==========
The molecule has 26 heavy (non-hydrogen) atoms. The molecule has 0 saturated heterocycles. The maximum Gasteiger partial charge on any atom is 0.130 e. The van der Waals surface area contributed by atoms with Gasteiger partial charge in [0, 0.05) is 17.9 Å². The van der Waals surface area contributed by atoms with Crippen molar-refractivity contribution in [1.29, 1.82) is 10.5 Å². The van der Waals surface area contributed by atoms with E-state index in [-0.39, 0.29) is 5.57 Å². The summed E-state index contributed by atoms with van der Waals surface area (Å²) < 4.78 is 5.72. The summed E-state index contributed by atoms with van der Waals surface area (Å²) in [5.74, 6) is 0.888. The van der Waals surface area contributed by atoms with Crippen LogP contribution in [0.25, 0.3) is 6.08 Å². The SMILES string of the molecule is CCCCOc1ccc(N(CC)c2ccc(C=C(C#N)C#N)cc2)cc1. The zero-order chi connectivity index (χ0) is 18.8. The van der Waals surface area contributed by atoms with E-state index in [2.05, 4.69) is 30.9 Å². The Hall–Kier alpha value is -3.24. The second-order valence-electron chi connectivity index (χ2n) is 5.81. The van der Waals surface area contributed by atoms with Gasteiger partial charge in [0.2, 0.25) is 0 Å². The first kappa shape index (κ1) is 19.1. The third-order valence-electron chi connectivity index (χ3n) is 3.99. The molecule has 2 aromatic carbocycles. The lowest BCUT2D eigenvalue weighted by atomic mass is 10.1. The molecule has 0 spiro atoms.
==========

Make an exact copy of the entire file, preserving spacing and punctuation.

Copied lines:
The molecule has 26 heavy (non-hydrogen) atoms. The molecule has 0 saturated heterocycles. The maximum Gasteiger partial charge on any atom is 0.130 e. The van der Waals surface area contributed by atoms with Gasteiger partial charge in [0, 0.05) is 17.9 Å². The van der Waals surface area contributed by atoms with Crippen molar-refractivity contribution in [1.29, 1.82) is 10.5 Å². The van der Waals surface area contributed by atoms with E-state index in [-0.39, 0.29) is 5.57 Å². The summed E-state index contributed by atoms with van der Waals surface area (Å²) < 4.78 is 5.72. The summed E-state index contributed by atoms with van der Waals surface area (Å²) in [5.74, 6) is 0.888. The van der Waals surface area contributed by atoms with Crippen LogP contribution in [0.25, 0.3) is 6.08 Å². The SMILES string of the molecule is CCCCOc1ccc(N(CC)c2ccc(C=C(C#N)C#N)cc2)cc1. The zero-order chi connectivity index (χ0) is 18.8. The van der Waals surface area contributed by atoms with E-state index in [2.05, 4.69) is 30.9 Å². The Hall–Kier alpha value is -3.24. The second-order valence-electron chi connectivity index (χ2n) is 5.81. The van der Waals surface area contributed by atoms with Gasteiger partial charge in [0.2, 0.25) is 0 Å². The first kappa shape index (κ1) is 19.1. The third-order valence-electron chi connectivity index (χ3n) is 3.99. The molecule has 2 aromatic carbocycles. The lowest BCUT2D eigenvalue weighted by atomic mass is 10.1. The molecule has 0 spiro atoms.